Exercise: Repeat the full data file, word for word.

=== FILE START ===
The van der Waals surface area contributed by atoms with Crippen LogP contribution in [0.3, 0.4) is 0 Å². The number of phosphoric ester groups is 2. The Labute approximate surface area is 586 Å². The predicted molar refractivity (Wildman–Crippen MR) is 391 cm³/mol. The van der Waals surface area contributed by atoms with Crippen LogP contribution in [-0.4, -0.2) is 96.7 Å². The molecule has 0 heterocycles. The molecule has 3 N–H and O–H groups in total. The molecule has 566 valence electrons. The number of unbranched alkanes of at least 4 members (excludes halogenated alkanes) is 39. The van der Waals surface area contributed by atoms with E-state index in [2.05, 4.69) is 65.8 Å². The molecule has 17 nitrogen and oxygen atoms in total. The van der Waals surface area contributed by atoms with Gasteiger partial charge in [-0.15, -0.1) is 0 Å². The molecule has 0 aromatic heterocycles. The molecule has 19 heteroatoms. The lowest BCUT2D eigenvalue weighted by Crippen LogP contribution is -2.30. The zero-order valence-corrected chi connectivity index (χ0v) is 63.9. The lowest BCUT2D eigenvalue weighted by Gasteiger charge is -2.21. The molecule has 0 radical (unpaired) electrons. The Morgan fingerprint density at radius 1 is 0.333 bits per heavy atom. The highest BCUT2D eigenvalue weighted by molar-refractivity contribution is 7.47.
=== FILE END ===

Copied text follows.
The van der Waals surface area contributed by atoms with Crippen LogP contribution in [0.3, 0.4) is 0 Å². The number of phosphoric ester groups is 2. The Labute approximate surface area is 586 Å². The predicted molar refractivity (Wildman–Crippen MR) is 391 cm³/mol. The van der Waals surface area contributed by atoms with Crippen LogP contribution in [-0.4, -0.2) is 96.7 Å². The molecule has 0 heterocycles. The molecule has 3 N–H and O–H groups in total. The molecule has 566 valence electrons. The number of unbranched alkanes of at least 4 members (excludes halogenated alkanes) is 39. The van der Waals surface area contributed by atoms with E-state index in [2.05, 4.69) is 65.8 Å². The molecule has 17 nitrogen and oxygen atoms in total. The van der Waals surface area contributed by atoms with Gasteiger partial charge in [-0.15, -0.1) is 0 Å². The molecule has 0 aromatic heterocycles. The molecule has 19 heteroatoms. The lowest BCUT2D eigenvalue weighted by Crippen LogP contribution is -2.30. The zero-order valence-corrected chi connectivity index (χ0v) is 63.9. The lowest BCUT2D eigenvalue weighted by Gasteiger charge is -2.21. The molecule has 0 radical (unpaired) electrons. The Morgan fingerprint density at radius 1 is 0.333 bits per heavy atom. The highest BCUT2D eigenvalue weighted by molar-refractivity contribution is 7.47.